Hudson finally found a source of information in the Soviet Academy of Sciences in Russia. Through specialized equipment, scientists there determined that his mysterious white substance was composed entirely of platinum group metals in a form previously unknown to modern science.
Something quite new and unusual was revealing itself.
Working with United Technologies, Hudson's new material was placed in newly-developed fuel cells. Although analysis showed the material contained no rhodium, when mounted on carbon and placed in a fuel cell, it performed as only rhodium could.
Hudson was told that if he could explain how to obtain his strange white powder from commercially available material, he could patent the process. In 1988, he did just that, filing both U.S. and worldwide patents on 11 monatomic elements.
He coined the term "Orbitally Rearranged Monatomic Elements" or ORMEs to describe this new found matter. Such material in a pure monatomic state forms a snow white powdery substance, in appearance not unlike ordinary cooking flour.
Then the study of this odd material took an even stranger turn.
"The amazing thing about it," explained Hudson, "is the weight of the material. It was very difficult to weigh....They want things very precise at the patent office [but] we couldn't get consistent results with the material. It kept gaining weight and gaining weight."
Using thermo-gravimetric analysis, it was found that when samples of the material were reduced to the white powder state, it lost 44 percent of its original weight. By either heating or cooling the material, it would gain weight or lose weight. "By repeated annealing we could make the material weigh less than the pan weighed it was sitting in," said Hudson. "...or we could make it weigh 300-400 times what its beginning weight was depending on whether we were heating or cooling it. ...if you take this white powder and put it on a quartz boat and heat it up to the point where it fuses with the quartz, it becomes black and it regains all its weight again. This makes no sense, it's impossible, it can't happen. But there it is."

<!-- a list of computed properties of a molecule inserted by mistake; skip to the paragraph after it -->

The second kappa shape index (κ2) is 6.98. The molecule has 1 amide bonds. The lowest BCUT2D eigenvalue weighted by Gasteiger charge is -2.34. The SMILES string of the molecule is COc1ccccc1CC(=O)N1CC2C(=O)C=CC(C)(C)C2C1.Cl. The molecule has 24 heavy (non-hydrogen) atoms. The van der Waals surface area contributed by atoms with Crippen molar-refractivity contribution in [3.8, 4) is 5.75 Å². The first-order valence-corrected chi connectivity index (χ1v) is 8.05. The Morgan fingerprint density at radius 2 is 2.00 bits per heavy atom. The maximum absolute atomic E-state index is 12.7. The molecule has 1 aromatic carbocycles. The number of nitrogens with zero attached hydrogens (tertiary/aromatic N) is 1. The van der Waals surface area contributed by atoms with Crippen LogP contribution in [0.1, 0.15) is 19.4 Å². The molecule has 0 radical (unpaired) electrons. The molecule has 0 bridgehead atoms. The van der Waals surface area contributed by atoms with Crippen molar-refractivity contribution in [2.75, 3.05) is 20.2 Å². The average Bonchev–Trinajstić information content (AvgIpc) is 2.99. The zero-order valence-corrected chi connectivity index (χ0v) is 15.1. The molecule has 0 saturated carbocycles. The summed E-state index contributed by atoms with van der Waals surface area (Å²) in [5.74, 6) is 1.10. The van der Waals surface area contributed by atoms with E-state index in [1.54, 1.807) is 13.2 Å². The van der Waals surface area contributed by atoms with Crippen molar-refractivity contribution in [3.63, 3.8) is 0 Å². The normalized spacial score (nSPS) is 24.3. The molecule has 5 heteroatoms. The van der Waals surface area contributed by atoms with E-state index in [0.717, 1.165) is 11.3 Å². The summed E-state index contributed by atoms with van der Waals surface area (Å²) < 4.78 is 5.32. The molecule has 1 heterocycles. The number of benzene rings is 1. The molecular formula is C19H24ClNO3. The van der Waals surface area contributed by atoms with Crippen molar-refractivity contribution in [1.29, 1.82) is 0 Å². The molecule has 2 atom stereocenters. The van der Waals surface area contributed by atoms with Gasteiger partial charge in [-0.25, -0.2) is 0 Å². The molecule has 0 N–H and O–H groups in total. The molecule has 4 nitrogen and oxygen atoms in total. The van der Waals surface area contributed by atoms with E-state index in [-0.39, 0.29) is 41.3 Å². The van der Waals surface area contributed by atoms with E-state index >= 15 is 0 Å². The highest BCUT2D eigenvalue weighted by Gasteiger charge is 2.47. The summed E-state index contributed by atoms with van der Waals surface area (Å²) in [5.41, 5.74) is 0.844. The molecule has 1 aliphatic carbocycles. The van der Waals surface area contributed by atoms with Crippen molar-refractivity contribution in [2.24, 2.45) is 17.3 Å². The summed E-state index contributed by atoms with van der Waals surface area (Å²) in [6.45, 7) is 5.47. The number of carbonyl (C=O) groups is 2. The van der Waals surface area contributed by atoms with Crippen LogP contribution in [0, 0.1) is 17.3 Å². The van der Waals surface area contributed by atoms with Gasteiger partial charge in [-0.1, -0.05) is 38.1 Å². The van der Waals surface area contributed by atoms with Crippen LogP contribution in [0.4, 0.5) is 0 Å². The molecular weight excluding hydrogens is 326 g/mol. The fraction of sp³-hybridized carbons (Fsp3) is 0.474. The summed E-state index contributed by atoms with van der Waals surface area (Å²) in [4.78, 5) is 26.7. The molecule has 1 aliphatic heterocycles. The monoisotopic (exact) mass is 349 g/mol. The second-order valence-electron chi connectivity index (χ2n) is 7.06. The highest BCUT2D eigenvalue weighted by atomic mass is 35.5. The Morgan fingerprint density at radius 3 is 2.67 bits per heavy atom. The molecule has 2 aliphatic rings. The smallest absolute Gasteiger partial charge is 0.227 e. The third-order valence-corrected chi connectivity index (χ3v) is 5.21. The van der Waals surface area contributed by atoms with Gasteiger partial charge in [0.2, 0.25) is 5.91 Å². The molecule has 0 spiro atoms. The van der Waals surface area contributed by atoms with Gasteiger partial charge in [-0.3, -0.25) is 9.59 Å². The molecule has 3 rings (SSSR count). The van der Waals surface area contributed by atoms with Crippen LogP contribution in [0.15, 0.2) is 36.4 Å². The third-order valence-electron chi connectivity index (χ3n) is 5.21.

By the early 1990s, scientific papers were being published by the Niels Bohr Institute and Argonne National and Oak Ridge National Laboratories substantiating the existence of these high-spin, monatomic elements and their power as superconductors. Hudson also met with Dr. Hal Puthoff, director of the Institute for Advanced Studies in Austin, Texas. Puthoff, who performs cutting-edge research into zero-point energy and gravity as a zero-point fluctuation force, had already theorized that matter reacting in two dimensions should lose about 44 percent of its gravitational weight, exactly the weight loss found by Hudson.
When it was found that Hudson's elements, when heated, could achieve a gravitational attraction of less than zero, Puhoff concluded the powder was "exotic matter" capable of bending time and space. The material's anti-gravitational properties were confirmed when it was shown that a weighing pan weighed less when the power was placed in it than it did empty. The matter had passed its anti-gravitational properties to the pan.
Adding to their amazement, it was found that when the white powder was heated to a certain degree, not only did its weight disappear but the powder itself vanished from sight. When a spatula was used to stir around in the pan, there apparently was nothing there. Yet, as the material cooled, it reappeared in the same configuration was when originally placed in the pan. The material had not simply disappeared, it had moved into another dimensional plane.
As if all this were not magical enough, a relative directed Hudson to a book on alchemy. Being a practical man, a farmer and metallurgist, Hudson disdained any reference to the occult. But he quickly became intrigued by the similarities between his newly-discovered monatomic elements and accounts from the past.
Alchemy is the centuries-old attempt to discover the relationship between a human and the universe and to benefit from an understanding of the basics of life. Alchemical theory determined that some substance must exist that could bring about the transmutation of certain metals. Foremost among these metals was gold. This mysterious catalyst was sometimes referred to as "the tincture," but more often as "the powder." This term, as it passed from the Arabic language into Latin, became known as the "elixir of life" and more commonly as the "Philosopher's Stone."
According to the Encyclopedia Britannica, this stone "which is not a stone" was sometimes called "a medicine for the rectification of `base' or `sick' metals, and from this it was a short step to view it as a drug for the rectification of human maladies." This view was confirmed by Eirenaeus Philalethes, a 17th-century alchemist, who wrote, "Our Stone is nothing but gold digested to the highest degree of purity and subtle fixation..."
Everyone knows of the alchemists' search for the formula of changing base metals into gold but few have wonder why exactly they wanted gold. It has been assumed the alchemists wanted riches. But a close study of alchemy and occultism reveals that these men and women of the past were attempting to recover ancient knowledge long since lost in the mists of time.